Examples in Practice
As architects specialising in healthcare projects, we have a proven track record in the design of innovative hospitals, mental health units, clinics, and associated research and education facilities.
Our aim is to enhance the lives of those who live and work in the buildings we design and that result in positive social, environmental and economic outcomes. We design environments that are protective and therapeutic, integrating art, interior design and landscape to create relaxing and healing spaces.
Our designs are structured following carefully considered zoning and human-scaled features to ensure facilities feel welcoming and finding one’s way around is intuitive. Interior designs are developed to balance clinical functions with social purpose creating spaces sensitive to the needs of the diverse range of people who use our buildings.
Access to nature has a powerful role in supporting health recovery and our designs incorporate good indoor-outdoor connections, gardens and courtyards as an integral part of the therapeutic environment.
Our most successful projects have been built around strong engagement with our clients and stakeholders. We structure our work around a series of intensive workshops to first establish the client vision and ensure that it underpins the whole design process from the earliest sketches through to construction documentation. We differentiate our services through an emphasis on clear accessible diagrams, three dimensional views, and data rich Building Information Models to guide our clients through the process.
Masterplanning means designing the foundation for an unknown future. Like game-planning in chess, masterplanning involves designing a strategy to make sure that short-term interests do not interfere with long-term goals and very long term possibilities. A good masterplan makes for good bones for future development.
There are three keystones of masterplanning:
Flexibility for inevitable change,
Expandability for increased numbers and growth,
Accessibility for diversity, disability and future health challenges.
Within this framework there are three beacons to guide us to make the best choices about the future:
Evidence based on past experience,
Research into emerging knowledge,
Awareness that care needs to be increasingly patient-centred.
Our masterplans are guided by three core principles of clinical planning, infrastructure planning and environmental planning. Our best masterplans follow strategies which support all three principles together so that all items of capital investment support improved clinical outcomes, reduce long term infrastructure costs and improve the quality of the environment.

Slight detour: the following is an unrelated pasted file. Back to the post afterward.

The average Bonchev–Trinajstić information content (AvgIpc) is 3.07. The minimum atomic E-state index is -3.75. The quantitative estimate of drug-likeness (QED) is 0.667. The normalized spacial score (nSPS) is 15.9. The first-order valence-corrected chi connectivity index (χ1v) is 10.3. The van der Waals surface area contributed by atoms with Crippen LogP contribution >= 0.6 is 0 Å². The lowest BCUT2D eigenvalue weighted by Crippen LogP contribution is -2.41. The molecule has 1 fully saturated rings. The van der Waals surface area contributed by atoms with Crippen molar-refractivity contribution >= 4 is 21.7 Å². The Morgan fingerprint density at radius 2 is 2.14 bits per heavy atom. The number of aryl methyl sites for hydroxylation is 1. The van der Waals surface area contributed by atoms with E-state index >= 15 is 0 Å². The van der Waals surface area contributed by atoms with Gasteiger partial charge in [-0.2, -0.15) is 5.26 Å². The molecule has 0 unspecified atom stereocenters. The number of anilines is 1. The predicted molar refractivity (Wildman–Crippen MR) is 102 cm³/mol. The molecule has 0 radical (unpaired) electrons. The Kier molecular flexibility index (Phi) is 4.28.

MAAP’s respected track record, role in academic and industry research, and experience in designing exemplar patient-centred environments means we are well placed to guide our clients through the masterplanning process and make good masterplanning decisions.
MAAP recognise that the design of the built environment profoundly affects health outcomes. We support the growing demand for person-centred models of care and recovery-centred care for mental health. This has implications for the architecture of health facilities because they are too often still being designed to an old paradigm of clinical service-centred care.
We regularly engage in design-led research for clients to provide strategic advice and direction at all stages of health projects. This has helped our clients focus on the big picture, ask the right questions, and identify evidence-based solutions that integrate with policy, design and delivery.
Research and innovation at MAAP is fully integrated into our design process and led by Mungo Smith and Noam Raz drawing on their experience in research, authoring design guidance and advice to government clients in Australia, New Zealand and the UK.
Design guidance is intended to facilitate the realisation of primary objectives into design and built form. The involvement of practitioners in the formulation of guidance improves the quality of the guidance and outcomes. MAAP’s continuing engagement in researcher-led theory and empirical evidence gathering promises to further improve the quality of the buildings and functions that are founded on design guidance.
Design guidelines, generic briefing materials and design standards establish a minimum understanding of an architectural problem. They should be treated as a foundation: an agreed minimum standard based on past models of care and previously successful ideas.
Because of the level of abstraction required in generic guidance, guidelines should not necessarily be applied uncritically. They provide a baseline from which designers, clients and stakeholders can collaboratively develop solutions suited to the specifics of the specific site, service users, clinical service and model of care.